An Update on the Mini-mini Modules

The session at CATE went well.  Some in the group were entirely new to ERWC, while others were experienced ERWC teachers who had come to hear more about the updated materials.  Kim Flachmann presented the changes in the updated ERWC curriculum, including the re-designed Assignment Template, the new 12th grade modules, and the new modules for 7th-11th grade.  I introduced the mini-mini modules as a way of seeing the teaching “arc” of the new template.  Carol Jago, author of many books on teaching English including With Rigor for All: Meeting Common Core Standards for Reading LiteraturePapers, Papers, Papers: An English Teachers Survival Guide, and Classics in the Classroom: Designing Accessible Literature Lessons, attended the session and said that she was interested in using the mini-mini modules in teaching or in a workshop.  She suggested a slight change in the writing prompt of the first module, however.  She felt that the concept of “advice” narrowed the scope of the writing too much, and in an unproductive way.  I agree.  The revised prompt reads

Lydia Davis’s stories are often about relationships between couples or between humans and their pets. In these two stories, what difficulties arise in relationships between two individuals? Write an essay in which you explore the problems of relationships as presented in these stories. Define the problems and the implied solutions, supporting your ideas with quotations from the stories and examples from your own experience.

Carol was on the original ERWC taskforce, and has made many contributions to the development of ERWC.   You can read more about her work on her official website.

Here is a link to a revised draft of the assignment (still two pages).

After more feedback from others, I added more detail to the “Writing Rhetorically” section.  This is a three-page version.

3 thoughts on “An Update on the Mini-mini Modules

  1. Matt B.

    Greetings Dr. Edlund,

    Has there been much time devoted to exploring why the mini-modules and mini-mini modules were so successful? I’m wondering if there is any data suggesting that students (and people in general) have shorter attention spans due to an increase in dependence on technology and how this might affect ERWC modules.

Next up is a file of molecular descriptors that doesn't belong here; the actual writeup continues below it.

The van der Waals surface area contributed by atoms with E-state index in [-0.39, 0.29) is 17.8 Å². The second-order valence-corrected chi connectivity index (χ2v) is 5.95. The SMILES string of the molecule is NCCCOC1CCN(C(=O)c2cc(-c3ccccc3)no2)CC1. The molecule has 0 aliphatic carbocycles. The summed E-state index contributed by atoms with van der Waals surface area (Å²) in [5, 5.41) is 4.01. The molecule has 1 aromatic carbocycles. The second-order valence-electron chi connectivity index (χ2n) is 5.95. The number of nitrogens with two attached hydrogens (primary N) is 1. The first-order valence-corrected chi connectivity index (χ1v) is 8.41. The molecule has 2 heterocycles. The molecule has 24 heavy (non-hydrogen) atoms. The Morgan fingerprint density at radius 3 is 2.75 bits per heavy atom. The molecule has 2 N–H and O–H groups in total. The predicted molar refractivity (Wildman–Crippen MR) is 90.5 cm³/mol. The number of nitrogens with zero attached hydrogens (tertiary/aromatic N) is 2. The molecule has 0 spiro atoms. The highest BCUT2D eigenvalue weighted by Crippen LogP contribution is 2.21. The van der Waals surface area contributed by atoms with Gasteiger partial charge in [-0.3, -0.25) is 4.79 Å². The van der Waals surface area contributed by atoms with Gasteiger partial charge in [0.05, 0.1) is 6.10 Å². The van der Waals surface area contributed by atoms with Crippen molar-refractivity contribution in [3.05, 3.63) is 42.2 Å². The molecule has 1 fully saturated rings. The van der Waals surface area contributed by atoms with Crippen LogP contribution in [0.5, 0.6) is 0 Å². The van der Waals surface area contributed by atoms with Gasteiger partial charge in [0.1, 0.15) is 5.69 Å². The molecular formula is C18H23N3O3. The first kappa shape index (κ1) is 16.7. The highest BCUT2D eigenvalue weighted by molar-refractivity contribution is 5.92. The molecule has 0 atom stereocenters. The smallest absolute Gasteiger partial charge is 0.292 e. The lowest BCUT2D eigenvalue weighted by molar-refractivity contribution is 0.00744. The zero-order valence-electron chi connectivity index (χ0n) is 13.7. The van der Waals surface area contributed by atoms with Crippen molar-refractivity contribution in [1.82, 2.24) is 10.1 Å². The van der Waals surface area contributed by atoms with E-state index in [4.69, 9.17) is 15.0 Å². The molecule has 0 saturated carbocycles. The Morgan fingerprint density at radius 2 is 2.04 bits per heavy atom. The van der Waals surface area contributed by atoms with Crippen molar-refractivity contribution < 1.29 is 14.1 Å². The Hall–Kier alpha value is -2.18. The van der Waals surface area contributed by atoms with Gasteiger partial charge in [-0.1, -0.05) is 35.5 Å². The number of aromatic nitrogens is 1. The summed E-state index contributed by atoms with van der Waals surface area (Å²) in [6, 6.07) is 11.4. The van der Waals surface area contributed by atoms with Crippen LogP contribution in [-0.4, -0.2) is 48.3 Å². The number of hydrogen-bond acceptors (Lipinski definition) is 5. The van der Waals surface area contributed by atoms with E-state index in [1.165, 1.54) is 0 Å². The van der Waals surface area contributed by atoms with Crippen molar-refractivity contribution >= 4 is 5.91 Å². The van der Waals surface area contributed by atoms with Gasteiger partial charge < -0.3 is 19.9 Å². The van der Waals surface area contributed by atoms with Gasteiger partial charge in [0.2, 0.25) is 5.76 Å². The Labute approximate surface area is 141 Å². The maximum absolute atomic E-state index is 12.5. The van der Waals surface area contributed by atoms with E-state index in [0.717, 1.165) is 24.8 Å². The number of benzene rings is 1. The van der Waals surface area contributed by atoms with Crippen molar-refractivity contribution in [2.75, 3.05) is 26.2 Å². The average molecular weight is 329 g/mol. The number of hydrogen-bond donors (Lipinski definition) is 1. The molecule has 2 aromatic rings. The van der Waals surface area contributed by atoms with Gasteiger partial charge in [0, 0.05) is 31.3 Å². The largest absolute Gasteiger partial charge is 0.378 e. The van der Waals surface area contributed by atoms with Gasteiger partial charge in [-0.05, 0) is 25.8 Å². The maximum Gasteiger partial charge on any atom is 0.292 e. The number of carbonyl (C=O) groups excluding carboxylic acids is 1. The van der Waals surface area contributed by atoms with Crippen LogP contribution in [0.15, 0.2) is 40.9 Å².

I also wonder if the human brain is as capable of applied concentration as ever, but we as a society have created an allowance for sub-par attention spans because of technology’s seeming crippling affect on concentration. If this allowance is the case and human brains are not being slowly rewired by technology, then how should ERWC and education in general progress? Seems we ought not capitulate to demands for shorter, brighter, shinier pedagogy, however, as educators we should also be realistic about the direction of society and future students.

    This is in no way an attack on the mini-module or the mini-mini module – I think both sound very helpful and productive. However, these modules do inspire some questions on larger issues.

  2. guitarsophist

    Well, “successful” in this case means that this group of teachers liked them. There has been no study of their effectiveness with students. I created them mostly as an exercise in showing teachers the “arc” of a module.

    I do think that our devices have decreased our attention spans and our capacity for sustained reading of long texts. I am writing this on an iPad. I like writing on this device. However, I also read newspapers and magazines on it, and I am getting tired of that. My eyes get tired, and I never remember where I read anything or how I know it.

    The kindle is better on the eyes, but books are still expensive and the navigation is clunky. I am beginning to miss the world of ink and paper.

    But I digress. I think your point is that a longer module provides a sustained multi-perspectival engagement with a significant text, and that students need that sort of experience more than ever. I agree.

  3. Pingback: What Is a Mini-Module? | Teaching Text Rhetorically

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